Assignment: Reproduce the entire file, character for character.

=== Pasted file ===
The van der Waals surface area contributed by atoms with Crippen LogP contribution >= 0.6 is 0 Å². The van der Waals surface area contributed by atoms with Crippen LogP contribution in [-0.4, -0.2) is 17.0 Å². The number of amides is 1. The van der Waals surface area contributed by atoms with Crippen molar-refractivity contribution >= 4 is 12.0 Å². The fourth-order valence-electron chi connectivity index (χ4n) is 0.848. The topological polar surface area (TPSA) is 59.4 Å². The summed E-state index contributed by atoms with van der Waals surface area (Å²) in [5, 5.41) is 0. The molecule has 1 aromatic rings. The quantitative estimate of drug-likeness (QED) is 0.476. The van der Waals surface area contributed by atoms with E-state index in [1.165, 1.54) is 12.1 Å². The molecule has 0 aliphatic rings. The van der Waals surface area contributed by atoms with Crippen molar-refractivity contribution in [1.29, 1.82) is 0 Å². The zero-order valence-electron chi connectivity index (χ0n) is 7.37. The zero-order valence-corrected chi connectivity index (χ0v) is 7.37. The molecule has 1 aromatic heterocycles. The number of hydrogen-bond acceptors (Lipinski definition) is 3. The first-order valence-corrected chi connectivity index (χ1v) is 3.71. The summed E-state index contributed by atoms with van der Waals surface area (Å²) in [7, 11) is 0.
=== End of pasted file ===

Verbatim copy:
The van der Waals surface area contributed by atoms with Crippen LogP contribution >= 0.6 is 0 Å². The van der Waals surface area contributed by atoms with Crippen LogP contribution in [-0.4, -0.2) is 17.0 Å². The number of amides is 1. The van der Waals surface area contributed by atoms with Crippen molar-refractivity contribution >= 4 is 12.0 Å². The fourth-order valence-electron chi connectivity index (χ4n) is 0.848. The topological polar surface area (TPSA) is 59.4 Å². The summed E-state index contributed by atoms with van der Waals surface area (Å²) in [5, 5.41) is 0. The molecule has 1 aromatic rings. The quantitative estimate of drug-likeness (QED) is 0.476. The van der Waals surface area contributed by atoms with E-state index in [1.165, 1.54) is 12.1 Å². The molecule has 0 aliphatic rings. The van der Waals surface area contributed by atoms with Crippen molar-refractivity contribution in [1.29, 1.82) is 0 Å². The zero-order valence-electron chi connectivity index (χ0n) is 7.37. The zero-order valence-corrected chi connectivity index (χ0v) is 7.37. The molecule has 1 aromatic heterocycles. The number of hydrogen-bond acceptors (Lipinski definition) is 3. The first-order valence-corrected chi connectivity index (χ1v) is 3.71. The summed E-state index contributed by atoms with van der Waals surface area (Å²) in [7, 11) is 0.